The physician running the U.S. Food and Drug Administration stunned
tobacco companies when he said the agency had plans for rules to slash
cigarettes’ nicotine content. Maybe they should have seen something like
that coming.Scott Gottlieb has shaken things up in his 81 days
on the job. He’s proposed major policy shifts to ease regulations on
some companies, such as in the way generic-drug applications
are processed so that cheaper medicines can reach consumers faster. The
agency has taken other unprecedented steps to interpret some rules more
strictly, such as by requesting that a pharmaceutical company pull a powerful opioid pain medication off the market because of potential abuse.Scott GottliebPhotographer: Zach Gibson/Getty Images“I
was worried, given the rhetoric about regulation from the current
administration, that he would be held back, but he’s done really well,”
said Robert Califf, the last FDA commissioner under President Barack
Obama. Califf said his team, in fact, had looked into requiring lower
nicotine content in cigarettes, “but we couldn’t turn the corner.”

Gottlieb, 45, has gained an early reputation for moving
swiftly in an executive branch that has been bogged down by political
drama and a relatively slow pace in filling key posts across many
agencies. It’s not clear whether Gottlieb personally sought President
Donald Trump’s counsel before making the bombshell nicotine-reduction
announcement, which sent tobacco industry stocks tumbling, but the White
House supported the move.E-cigarette TradeoffWhile the
nicotine-cut revelation took the spotlight, the FDA said at the same
time that it would push back by five years, until 2022, a deadline for
electronic cigarettes to begin undergoing agency clearance. That harked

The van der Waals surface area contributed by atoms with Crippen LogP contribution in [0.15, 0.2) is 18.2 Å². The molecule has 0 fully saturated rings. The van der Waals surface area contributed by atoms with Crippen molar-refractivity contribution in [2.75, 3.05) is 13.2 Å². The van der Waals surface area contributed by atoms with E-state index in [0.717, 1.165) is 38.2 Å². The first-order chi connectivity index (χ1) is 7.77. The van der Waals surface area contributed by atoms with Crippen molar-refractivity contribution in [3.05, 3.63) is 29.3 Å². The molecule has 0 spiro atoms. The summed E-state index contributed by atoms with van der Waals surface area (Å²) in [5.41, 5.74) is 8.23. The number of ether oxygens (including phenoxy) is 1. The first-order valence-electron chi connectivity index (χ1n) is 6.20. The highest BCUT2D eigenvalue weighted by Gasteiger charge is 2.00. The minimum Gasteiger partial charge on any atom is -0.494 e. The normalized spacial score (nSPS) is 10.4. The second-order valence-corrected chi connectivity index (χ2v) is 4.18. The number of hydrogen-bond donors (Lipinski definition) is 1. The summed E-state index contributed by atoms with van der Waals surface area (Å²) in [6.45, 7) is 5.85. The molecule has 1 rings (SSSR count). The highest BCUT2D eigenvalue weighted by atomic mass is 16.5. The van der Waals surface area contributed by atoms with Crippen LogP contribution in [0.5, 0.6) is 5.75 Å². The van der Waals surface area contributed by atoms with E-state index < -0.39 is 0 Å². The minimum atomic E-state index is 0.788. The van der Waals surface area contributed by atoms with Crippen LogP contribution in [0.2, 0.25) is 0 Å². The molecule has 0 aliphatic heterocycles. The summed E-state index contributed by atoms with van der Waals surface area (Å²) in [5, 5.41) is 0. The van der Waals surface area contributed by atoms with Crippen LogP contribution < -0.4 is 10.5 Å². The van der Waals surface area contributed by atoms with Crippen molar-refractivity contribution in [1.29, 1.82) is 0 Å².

back to early concerns among some about Gottlieb, who served on the board of e-cigarette maker Kure Corp. and held a financial stake in it.During
his confirmation hearing, some Democrats questioned his ties to the
pharmaceutical industry; he had been an adviser to or on the boards of
companies including GlaxoSmithKline Plc and was a managing director at
T.R. Winston & Co., an investment bank that does deals in the
health-care sector. As commissioner, he said he would recuse himself for
a year from decisions involving companies to which he had financial or
other ties.Gottlieb has also been a venture capitalist, a fellow
at the American Enterprise Institute and an assistant professor at New
York University School. He was a deputy FDA commissioner under President
George W. Bush.When it comes to e-cigarettes, his view is that
for now, they should be freely available to people who can use them
to “transition them off of combustible cigarettes,” as he said at his
confirmation hearing.Early LegacyThe Campaign for Tobacco-Free Kids, which can be a tough critic,
praised the approach. “To Dr. Gottlieb’s credit, when he looked at the
issue, he realized that to be effective, the promotion of less-harmful
tobacco products must be paired with reduction in the use of the most
harmful products,” said Vince Willmore, a spokesman for the
organization.The tandem efforts could “become a major part of his legacy,” Willmore said.The
FDA’s Center for Tobacco Products, headed since 2013 by Mitch Zeller,
has studied the idea of forcing cigarette makers to reduce nicotine
content to below addictive levels. “A lot of people have been thinking
about this for a long time, including experts in the agency,” Gottlieb
said in an interview Friday.It wasn’t the first time he instituted a policy long promoted by the staff. The FDA moved
in June to ease approval of cancer treatments targeted at specific gene
mutations. Historically, the agency has sanctioned oncology drugs based
on what body part they treat, such as lung, breast or kidney. Rick
Pazdur, director of the FDA’s Oncology Center of Excellence, has been
advocating the gene approach for several years. Gottlieb has a personal
interest in cancer treatments, as a survivor of Hodgin lymphoma.In
an interview before the nicotine announcement, he said he inherited a
smooth-running ship, calling the FDA “a very efficient organization.”“So
I was able to take some early actions here. I have the benefit of
having the clear sense of what I wanted to do and also having known the
agency, so it’s easier to operate,” he said. “We have a pretty busy
agenda across a whole range of different areas.”

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